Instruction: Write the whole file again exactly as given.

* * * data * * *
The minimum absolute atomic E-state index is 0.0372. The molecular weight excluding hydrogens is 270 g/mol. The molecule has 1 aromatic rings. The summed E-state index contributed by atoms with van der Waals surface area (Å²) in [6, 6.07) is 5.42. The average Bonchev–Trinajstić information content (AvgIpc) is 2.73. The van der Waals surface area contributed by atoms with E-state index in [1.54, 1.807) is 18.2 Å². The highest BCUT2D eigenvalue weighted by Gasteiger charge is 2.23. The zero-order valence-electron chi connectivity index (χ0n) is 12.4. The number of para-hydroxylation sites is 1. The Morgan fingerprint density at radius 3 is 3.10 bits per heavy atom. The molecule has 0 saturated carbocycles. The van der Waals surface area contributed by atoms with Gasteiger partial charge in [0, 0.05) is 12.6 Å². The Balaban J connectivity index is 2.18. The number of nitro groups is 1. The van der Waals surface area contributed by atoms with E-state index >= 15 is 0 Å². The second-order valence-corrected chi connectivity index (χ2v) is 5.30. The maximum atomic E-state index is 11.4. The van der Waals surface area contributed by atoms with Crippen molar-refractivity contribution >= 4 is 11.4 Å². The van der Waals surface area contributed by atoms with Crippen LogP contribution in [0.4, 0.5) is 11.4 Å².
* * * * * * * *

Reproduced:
The minimum absolute atomic E-state index is 0.0372. The molecular weight excluding hydrogens is 270 g/mol. The molecule has 1 aromatic rings. The summed E-state index contributed by atoms with van der Waals surface area (Å²) in [6, 6.07) is 5.42. The average Bonchev–Trinajstić information content (AvgIpc) is 2.73. The van der Waals surface area contributed by atoms with E-state index in [1.54, 1.807) is 18.2 Å². The highest BCUT2D eigenvalue weighted by Gasteiger charge is 2.23. The zero-order valence-electron chi connectivity index (χ0n) is 12.4. The number of para-hydroxylation sites is 1. The Morgan fingerprint density at radius 3 is 3.10 bits per heavy atom. The molecule has 0 saturated carbocycles. The van der Waals surface area contributed by atoms with Gasteiger partial charge in [0, 0.05) is 12.6 Å². The Balaban J connectivity index is 2.18. The number of nitro groups is 1. The van der Waals surface area contributed by atoms with E-state index >= 15 is 0 Å². The second-order valence-corrected chi connectivity index (χ2v) is 5.30. The maximum atomic E-state index is 11.4. The van der Waals surface area contributed by atoms with Crippen molar-refractivity contribution >= 4 is 11.4 Å². The van der Waals surface area contributed by atoms with Crippen LogP contribution in [0.4, 0.5) is 11.4 Å².